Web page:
About the Project
Invertebrates that possess modular development – composed of a larval and an adult stage that are different morpho-ecologically – appear to have been the most successful amongst all invertebrates in conquering marine and terrestrial habitats. In fact, insects are the most diverse living creatures ever to appear on this planet (and perhaps, in the entire Universe!). This suggests that the evolution of larval stages during development provides an important advantage to groups where this trait evolves. Imagine, for instance, beetles, which are orders of magnitude more diverse in terms of number of species than any other group. Or perhaps corals, which form important habitats that support diverse and healthy marine life throughout the planet. Or fruit flies, which the larvae cause billions of dollars in economic damage to countries worldwide as a result of loss in trade markets. Thus, the evolution of larval development can perhaps be the most significant eco-evolutionary trait to evolve in life on Earth, with implications to biodiversity and conservation but also to societies’ economic systems. It is not surprising that invertebrate larvae contribute, even if unknowingly to us, to many UN Sustainable Development Goals (e.g. #2 Zero Hunger, #13 Climate Change, #14 Life below Water, #15 Life on Land). Thus, better understanding the evolution of larval stage in invertebrates has broad implications to biodiversity and sustainability.
This project will use a combination of genomics, phylogenetic inference, and statistical models to better understand the causes and consequences of the evolution of larval development in marine and terrestrial invertebrates. The student will gather and curate data available in databases (e.g., NCBI) and publications to assemble a ‘tree of larval development’, for both marine and terrestrial groups. Mining the data, the candidate will then extract key insights on the potential ways through which larval development evolves, as well as how this allowed for adaptive radiation of marine and terrestrial species in parallel. The candidate will use bioinformatic tools and statistical modelling to extract similarities and differences in genetic and life-history characteristics (e.g., lifespan, reproduction) between species, creating a phylogenetically accurate description of the evolution of larval development across taxa.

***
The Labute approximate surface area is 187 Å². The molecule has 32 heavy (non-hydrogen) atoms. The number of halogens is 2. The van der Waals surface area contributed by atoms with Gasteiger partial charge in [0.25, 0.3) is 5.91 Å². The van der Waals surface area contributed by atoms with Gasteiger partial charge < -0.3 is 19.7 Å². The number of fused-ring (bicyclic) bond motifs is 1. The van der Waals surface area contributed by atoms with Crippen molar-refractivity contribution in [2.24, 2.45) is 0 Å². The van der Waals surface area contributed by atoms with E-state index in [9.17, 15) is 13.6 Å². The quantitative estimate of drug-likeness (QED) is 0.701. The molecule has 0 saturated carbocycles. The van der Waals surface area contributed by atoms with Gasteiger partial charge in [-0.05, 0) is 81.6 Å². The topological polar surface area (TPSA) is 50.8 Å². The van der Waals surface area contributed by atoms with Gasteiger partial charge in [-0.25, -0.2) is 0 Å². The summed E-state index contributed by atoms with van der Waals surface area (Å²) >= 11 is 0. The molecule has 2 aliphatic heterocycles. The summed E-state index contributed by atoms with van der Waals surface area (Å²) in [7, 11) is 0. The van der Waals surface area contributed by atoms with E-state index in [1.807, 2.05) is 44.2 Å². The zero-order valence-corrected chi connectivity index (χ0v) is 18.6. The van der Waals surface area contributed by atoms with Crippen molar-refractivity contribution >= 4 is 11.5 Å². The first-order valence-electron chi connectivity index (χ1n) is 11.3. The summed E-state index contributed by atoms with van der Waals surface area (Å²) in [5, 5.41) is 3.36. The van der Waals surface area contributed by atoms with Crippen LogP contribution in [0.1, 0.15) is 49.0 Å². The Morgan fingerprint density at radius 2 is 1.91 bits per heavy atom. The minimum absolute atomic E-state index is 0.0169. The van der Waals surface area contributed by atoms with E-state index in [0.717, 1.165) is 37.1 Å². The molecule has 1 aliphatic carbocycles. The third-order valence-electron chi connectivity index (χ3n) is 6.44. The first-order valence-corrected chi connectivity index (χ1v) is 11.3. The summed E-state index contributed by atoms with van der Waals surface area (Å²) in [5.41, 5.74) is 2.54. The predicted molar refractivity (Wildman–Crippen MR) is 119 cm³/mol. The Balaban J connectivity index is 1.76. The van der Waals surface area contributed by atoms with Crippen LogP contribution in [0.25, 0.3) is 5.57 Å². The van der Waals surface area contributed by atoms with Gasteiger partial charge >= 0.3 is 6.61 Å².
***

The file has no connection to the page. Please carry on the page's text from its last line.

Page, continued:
This project is primarily designed to be desk-based, where the student will make use of the unprecedented number of datasets available in the public domain, synthesise existing knowledge, create new solutions, and if possible, use modelling to revolutionise our understanding of larval development. The project will be conducted primarily as Distance Learning, allowing the student to undertake the project away from the University of Aberdeen. Students will be in regular contact with their supervisory team by Virtual Conference and encouraged to visit Aberdeen if feasible. The student will be supported by regular meetings with the supervisors and through social events with other graduate students at SBS (e.g. journal club). Within the group, the student will have the opportunity to develop quantitative skills through online/MOOC courses in platforms (e.g., DataCamp), genetic skills through online courses (e.g., Physalia) and writing skills for academic audiences and general public. The student is expected to engage in outreach projects throughout the PhD.
The successful applicant will have a high level of self-discipline to work long-periods of time at home, showing strong commitment to the project and understanding the broad impacts of the project to the wider community. Willingness to learn new skills and make an impact in local communities are essential. Quantitative skills are not mandatory, although the applicant should be passionate about the opportunity of working with data science. Part-time PhD is possible as long as the candidate has a clear understanding of the requirements and workload necessary for completing a successful PhD.
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